Dec 2, 2011

Helping people in wheelchairs

JetPack from Winnipeg, Manitoba asks:

What are the rules about helping people in wheelchairs? When they need help, what do I do?


This is a very broad question, so I hope my answer isn't too broad as well.

Obviously, everyone is different. People use wheelchairs for different reasons. However, one thing that everyone wants is to be treated as normally as possible. Nobody wants to be treated like a freak.

Unfortunately that is hard to avoid if you are using a wheelchair. People treat you very differently. I could go on and on about it but to stay on topic, one very important form of "special treatment" we get (usually without asking for it) is help.

It is true that some wheelchair users do require help once in a while. But the blanket rule right now is this: If the wheelchair user needs your help, he/she will ask for it.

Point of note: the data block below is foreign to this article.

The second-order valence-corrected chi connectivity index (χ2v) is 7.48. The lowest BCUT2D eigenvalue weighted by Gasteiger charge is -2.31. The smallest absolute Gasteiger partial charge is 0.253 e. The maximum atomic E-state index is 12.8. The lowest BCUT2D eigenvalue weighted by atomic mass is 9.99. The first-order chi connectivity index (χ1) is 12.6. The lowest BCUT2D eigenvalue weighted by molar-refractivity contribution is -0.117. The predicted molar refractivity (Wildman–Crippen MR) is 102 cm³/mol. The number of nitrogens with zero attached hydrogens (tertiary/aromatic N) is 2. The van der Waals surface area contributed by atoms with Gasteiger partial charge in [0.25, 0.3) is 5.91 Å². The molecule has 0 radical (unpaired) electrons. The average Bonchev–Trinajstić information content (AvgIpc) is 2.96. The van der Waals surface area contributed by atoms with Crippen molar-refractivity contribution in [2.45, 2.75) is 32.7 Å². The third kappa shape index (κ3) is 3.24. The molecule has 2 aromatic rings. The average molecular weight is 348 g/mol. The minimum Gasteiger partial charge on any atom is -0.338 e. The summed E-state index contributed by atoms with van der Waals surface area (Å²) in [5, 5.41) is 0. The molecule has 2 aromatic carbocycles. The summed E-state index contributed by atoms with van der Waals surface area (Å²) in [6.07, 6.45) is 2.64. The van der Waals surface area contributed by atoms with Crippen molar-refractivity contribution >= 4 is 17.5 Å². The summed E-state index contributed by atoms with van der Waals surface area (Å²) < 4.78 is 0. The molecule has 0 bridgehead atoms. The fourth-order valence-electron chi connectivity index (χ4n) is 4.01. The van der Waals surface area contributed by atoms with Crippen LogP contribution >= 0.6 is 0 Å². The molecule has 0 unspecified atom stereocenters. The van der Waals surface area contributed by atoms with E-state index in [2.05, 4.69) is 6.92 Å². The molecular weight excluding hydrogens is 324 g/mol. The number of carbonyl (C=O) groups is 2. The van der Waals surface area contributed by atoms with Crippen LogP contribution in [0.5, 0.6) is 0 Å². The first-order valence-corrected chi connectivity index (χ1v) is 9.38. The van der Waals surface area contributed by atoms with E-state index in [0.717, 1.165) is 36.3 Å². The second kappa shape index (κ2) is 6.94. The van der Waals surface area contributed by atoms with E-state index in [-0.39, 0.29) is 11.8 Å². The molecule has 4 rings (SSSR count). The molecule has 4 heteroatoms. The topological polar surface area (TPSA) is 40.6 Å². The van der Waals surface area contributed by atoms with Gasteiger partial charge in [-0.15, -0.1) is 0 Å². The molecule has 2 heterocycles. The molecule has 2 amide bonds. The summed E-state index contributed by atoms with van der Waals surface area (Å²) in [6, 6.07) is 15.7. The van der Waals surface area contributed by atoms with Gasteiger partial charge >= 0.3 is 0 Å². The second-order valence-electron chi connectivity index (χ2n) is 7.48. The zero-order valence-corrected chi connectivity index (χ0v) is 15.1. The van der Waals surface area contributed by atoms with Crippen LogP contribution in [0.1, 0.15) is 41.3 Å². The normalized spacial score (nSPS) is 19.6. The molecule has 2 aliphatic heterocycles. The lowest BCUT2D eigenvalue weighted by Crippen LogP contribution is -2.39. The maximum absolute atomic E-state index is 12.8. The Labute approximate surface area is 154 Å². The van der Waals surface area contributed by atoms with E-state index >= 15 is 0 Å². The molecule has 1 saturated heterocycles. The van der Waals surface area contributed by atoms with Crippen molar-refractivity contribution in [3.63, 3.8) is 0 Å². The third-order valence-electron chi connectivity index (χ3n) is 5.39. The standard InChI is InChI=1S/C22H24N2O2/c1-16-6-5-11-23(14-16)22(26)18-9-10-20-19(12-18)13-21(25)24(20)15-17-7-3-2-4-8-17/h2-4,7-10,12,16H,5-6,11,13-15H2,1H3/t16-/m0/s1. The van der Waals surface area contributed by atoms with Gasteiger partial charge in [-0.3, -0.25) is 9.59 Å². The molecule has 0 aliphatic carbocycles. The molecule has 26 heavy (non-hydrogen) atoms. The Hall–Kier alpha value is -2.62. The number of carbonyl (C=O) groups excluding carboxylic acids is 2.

There is a tendency for people to help wheelchair users as much as possible, but many of us want to do things on our own first, or at least try. In fact, that is what rehabilitation centers are supposed to teach you – those places teach you to make the most of the parts of your body that are still functioning and do things yourself instead of relying on others for help.

This includes moments when it appears like the person is struggling to get something done or is doing something very slowly. Unless the person is looking around or asking for someone to help, don't step in.